By Stephan Dinan
President Obama spent much of Tuesday’s State of the Union calling for civility in politics — then taunted Republicans over his two election victories, after many of them applauded the looming end of his political career.
Mr. Obama issued a broad call for “a better politics” that began with common principles, and said his agenda isn’t political, pointing out “I have no more campaigns to run.”
That drew rousing applause from the GOP side of the aisle, which had sat on its hands as Mr. Obama had ticked off partisan proposals he wanted to see, and threatened vetoes of bipartisan bills Republicans are trying to pass.
The applause was too much for Mr. Obama, who punctuated his declaration that his campaigns are over by saying, “I know, because I won both of them.”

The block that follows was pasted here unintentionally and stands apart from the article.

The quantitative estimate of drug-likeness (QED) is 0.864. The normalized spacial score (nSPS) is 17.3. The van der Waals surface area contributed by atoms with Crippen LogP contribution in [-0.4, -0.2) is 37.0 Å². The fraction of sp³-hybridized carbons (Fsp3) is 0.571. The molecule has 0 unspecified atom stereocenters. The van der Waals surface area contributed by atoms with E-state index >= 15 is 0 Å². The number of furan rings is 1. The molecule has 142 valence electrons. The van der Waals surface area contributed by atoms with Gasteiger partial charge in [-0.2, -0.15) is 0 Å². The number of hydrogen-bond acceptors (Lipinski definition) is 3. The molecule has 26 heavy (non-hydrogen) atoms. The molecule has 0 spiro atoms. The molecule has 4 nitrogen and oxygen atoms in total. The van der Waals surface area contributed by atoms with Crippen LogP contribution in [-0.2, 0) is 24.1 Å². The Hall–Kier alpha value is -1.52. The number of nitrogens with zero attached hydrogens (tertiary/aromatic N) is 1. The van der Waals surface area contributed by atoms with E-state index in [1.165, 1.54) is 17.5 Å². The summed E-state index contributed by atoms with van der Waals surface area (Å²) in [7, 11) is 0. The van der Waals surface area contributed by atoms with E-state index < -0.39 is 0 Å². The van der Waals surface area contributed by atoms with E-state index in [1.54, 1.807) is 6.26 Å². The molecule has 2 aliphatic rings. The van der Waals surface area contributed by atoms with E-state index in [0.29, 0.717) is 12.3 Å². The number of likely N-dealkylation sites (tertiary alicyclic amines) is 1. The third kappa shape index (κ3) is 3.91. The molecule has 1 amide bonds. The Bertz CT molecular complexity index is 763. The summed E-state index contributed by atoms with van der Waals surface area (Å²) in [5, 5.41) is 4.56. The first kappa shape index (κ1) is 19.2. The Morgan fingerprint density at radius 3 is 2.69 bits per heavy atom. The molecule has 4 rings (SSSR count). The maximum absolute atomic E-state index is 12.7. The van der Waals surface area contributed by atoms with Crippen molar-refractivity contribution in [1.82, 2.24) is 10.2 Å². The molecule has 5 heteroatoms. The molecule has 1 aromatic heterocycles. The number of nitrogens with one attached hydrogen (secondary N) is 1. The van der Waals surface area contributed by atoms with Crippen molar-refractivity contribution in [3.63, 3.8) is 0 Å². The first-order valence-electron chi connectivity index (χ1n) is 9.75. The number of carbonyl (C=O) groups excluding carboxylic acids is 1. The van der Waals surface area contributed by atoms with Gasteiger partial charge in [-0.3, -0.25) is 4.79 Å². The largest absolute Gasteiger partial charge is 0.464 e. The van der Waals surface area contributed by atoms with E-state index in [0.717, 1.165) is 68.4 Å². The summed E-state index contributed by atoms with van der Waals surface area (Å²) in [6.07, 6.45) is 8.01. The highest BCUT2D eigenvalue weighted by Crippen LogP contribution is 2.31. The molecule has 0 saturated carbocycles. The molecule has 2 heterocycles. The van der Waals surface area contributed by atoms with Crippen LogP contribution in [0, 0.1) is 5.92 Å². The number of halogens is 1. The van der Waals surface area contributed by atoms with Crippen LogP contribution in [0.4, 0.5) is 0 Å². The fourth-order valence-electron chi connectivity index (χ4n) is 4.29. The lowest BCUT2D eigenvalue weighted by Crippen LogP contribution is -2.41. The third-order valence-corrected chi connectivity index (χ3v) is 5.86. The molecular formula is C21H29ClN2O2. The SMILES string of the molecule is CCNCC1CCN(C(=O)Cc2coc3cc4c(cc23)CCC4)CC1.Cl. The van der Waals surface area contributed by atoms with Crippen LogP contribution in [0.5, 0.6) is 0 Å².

Democrats roared with delight, while red-faces Republicans grimaced.
Mr. Obama’s two separate veto threats in his speech this year is tied for the most in any State of the Union going back at least a century. President George W. Bush also issued two veto threats in 2008, and President Clinton issued two in 1996.
But Mr. Obama’s threat may have been the broadest, with one of his threats covering everything from immigration to tweaking Obamacare to revamping the Dodd-Frank Wall Street reforms.